The frog’s-bit or tape-grass family (Hydrocharitaceae) is a relatively small group of herbaceous, aquatic, monocotyledonous plants, occurring in fresh and marine waters. There are about 100 species in the frog’s-bit family, distributed among 15 genera.
Hydrocharitaceae flowers are water pollinated, shedding their pollen into the water, which disperses it to the stigmatic surfaces of other flowers.
Several species in this family are native to North America. The elodea, or Canadian waterweed (Elodea canadensis ), is a common aquatic plant in fertile, calcium-rich ponds, lakes, and other still waters. The elodea is a monoecious plant, meaning the male and female functions are carried out by different plants. The leaves of elodea occur opposite each other on the stem, or in whorls.
The tape-grass (Vallisneria americana ) is also a native aquatic plant of non-acidic lakes and ponds. This species is also dioecious. The tape-grass has long, narrow, strap-like leaves, and it can form dense, perennial stands in still or slowly moving waters.
This family gets its common name from the frog’s-bit (Limnobium spongia, an herb of marshes and calm waters of lakes and ponds. The frog’s-bit is monoecious and has broad leaves with a well-defined petiole.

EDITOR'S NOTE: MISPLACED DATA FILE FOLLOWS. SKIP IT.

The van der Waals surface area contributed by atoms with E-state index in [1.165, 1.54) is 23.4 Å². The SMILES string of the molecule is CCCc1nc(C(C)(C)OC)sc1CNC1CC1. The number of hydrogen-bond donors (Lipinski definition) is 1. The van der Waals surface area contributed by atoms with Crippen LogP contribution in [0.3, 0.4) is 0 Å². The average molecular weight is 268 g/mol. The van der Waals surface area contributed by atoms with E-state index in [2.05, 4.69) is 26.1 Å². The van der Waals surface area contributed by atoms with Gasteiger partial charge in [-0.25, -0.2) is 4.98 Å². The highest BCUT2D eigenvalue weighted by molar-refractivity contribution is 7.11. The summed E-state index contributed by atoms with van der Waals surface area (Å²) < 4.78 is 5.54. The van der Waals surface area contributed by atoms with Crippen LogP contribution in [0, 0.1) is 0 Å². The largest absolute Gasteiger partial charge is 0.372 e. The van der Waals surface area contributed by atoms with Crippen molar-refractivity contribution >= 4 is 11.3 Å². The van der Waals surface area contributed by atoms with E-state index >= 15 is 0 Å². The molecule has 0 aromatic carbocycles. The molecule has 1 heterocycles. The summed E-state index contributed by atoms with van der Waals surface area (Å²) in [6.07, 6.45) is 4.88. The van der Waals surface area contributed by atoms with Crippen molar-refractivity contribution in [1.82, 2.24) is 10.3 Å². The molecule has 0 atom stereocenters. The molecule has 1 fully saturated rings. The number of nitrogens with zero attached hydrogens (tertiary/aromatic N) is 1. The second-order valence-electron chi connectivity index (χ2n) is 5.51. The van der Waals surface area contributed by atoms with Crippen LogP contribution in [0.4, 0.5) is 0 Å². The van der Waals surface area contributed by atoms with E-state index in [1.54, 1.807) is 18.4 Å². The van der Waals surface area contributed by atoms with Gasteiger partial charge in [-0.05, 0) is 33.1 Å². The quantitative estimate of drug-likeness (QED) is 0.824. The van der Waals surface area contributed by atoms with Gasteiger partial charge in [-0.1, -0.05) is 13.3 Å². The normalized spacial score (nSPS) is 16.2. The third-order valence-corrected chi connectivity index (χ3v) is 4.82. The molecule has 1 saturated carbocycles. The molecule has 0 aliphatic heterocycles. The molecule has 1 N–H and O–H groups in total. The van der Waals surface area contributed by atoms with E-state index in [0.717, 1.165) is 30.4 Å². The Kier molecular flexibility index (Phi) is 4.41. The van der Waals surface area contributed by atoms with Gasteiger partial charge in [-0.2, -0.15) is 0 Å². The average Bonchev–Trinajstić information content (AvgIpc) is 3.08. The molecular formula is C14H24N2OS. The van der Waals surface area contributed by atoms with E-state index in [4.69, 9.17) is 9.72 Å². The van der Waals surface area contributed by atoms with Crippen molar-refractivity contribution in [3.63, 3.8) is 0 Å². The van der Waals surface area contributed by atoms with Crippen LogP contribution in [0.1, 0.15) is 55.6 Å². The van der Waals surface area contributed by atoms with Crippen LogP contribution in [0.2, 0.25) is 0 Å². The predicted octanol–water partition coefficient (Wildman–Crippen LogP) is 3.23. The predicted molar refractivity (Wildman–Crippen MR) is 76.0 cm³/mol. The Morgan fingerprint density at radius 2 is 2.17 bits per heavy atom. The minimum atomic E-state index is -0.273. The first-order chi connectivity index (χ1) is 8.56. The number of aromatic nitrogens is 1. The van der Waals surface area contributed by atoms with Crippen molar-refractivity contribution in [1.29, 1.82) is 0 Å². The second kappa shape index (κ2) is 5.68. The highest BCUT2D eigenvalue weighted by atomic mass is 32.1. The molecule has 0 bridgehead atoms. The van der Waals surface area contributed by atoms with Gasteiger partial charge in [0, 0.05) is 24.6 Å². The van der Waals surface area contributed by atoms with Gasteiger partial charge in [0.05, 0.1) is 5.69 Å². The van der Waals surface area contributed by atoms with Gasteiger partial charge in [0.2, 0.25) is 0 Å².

Species of plants in this family are commonly used as ornamental vegetation in freshwater aquaria, and they are widely sold in pets shops for this purpose. These plants may also be used in horticultural ponds.
Some frog’s-bit species have been introduced beyond their native range to become serious weeds of ponds, lakes, and canals. The Hydrilla (Hydrilla verti-cillata ) is a problem in North America. An Argentinean water-weed (Elodea densa ) has also become a pest after being introduced to North America, probably as plants that were discarded from aquaria.